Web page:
Located on the Italian Riviera, Riomaggiore, Italy is a charming village perched on a terraced hillside high above the Ligurian coast. Known for its colorful stone houses that seem stacked on top of one another, and its harbor filled with traditional fishing boats, Riomaggiore is part of the string of five villages that make up the Cinque Terre, a UNESCO Heritage Site. It's also one of the most sought-after travel destinations in all of Italy.
The village was originally founded in the 8th century by Greek refugees anxious to take advantage of the naturally rich soil and plentiful sea life surrounding it. The Riomaggiore that we see today, however, actually dates back to the 13th century. It sits in a valley between two steep hills and was named for the stream, Rivus Major, that flows beneath it.
Once under the rule of the Republic of Genoa, Riomaggiore relied heavily on producing wine and olive oil from the surrounding vineyards and orchards. Today its main industry is tourism, with more than two million visitors coming to the town each year.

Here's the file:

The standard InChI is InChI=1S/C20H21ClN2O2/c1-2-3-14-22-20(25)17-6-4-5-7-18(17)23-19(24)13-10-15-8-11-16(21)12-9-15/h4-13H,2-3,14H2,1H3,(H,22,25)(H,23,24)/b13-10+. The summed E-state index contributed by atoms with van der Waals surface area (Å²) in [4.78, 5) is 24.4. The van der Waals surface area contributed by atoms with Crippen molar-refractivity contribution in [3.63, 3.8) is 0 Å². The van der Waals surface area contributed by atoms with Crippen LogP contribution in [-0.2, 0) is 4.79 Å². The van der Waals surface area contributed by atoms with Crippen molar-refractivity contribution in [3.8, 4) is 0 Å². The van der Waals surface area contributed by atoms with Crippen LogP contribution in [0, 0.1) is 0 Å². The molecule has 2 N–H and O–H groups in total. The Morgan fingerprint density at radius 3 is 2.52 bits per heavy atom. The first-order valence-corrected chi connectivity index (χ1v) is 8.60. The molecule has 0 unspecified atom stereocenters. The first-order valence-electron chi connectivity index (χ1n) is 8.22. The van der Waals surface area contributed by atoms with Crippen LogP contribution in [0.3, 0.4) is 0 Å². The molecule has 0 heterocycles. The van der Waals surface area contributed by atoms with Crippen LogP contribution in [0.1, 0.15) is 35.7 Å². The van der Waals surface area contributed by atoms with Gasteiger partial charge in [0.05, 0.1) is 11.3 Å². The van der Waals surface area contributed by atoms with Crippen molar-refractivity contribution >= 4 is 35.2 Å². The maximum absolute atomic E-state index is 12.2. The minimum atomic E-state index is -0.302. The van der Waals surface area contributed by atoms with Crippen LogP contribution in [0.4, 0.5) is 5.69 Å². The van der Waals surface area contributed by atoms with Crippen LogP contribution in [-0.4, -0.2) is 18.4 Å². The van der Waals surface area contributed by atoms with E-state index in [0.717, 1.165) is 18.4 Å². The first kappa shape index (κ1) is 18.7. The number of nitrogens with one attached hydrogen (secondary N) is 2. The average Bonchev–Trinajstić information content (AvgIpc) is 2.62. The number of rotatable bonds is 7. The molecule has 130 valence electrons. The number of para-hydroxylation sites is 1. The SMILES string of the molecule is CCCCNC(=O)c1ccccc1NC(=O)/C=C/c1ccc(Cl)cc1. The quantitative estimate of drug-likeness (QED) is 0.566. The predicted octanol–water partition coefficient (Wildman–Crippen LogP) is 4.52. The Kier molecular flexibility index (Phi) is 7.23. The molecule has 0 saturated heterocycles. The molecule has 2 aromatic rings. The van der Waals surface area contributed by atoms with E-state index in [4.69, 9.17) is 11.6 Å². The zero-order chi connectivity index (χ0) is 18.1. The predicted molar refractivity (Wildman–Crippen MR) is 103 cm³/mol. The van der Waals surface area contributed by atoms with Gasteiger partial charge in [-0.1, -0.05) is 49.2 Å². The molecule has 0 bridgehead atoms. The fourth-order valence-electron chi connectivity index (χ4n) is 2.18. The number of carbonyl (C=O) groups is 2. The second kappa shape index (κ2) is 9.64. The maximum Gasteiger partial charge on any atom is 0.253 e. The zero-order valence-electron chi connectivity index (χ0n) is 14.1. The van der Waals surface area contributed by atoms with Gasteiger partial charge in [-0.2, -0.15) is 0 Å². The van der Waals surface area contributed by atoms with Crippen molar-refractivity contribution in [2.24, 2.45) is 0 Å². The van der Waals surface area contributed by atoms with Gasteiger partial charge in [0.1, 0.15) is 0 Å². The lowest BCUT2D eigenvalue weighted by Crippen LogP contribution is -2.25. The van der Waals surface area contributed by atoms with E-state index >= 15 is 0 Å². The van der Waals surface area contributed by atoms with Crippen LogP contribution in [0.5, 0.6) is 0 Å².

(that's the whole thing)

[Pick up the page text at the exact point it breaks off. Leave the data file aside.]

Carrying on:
What to Do in Riomaggiore
Riomaggiore is a wonderful place to enjoy fabulous vistas and slowing down to the pace of Italian village life. Stroll along the main street of the village that leads down to the sea, where a small marina framed by lovely pastel houses is filled with brightly hued fishing boats. It's the perfect spot to sit and breathe in the fresh sea air.
Here are some of the things to do and see when visiting Riomaggiore:
Hike Via Dell’Amore (The Way of Love): Via dell'Amore is a footpath that begins in Riomaggiore and leads to the village of Manarola. Cutting along the cliffs above the magnificent coastline, it's the shortest of all the Cinque Terre paths (an easy 15- to 30-minute journey). The path is decorated with nets suspended from the rocks – lovers write their names on padlocks, hang the locks in the nets and toss the keys into the sea as a gesture of eternal devotion. At the path's terminus, it meets up with the Sentiero Azzurro (The Blue Trail), a 7.5-mile network of paths that stretch between the towns of the Cinque Terre.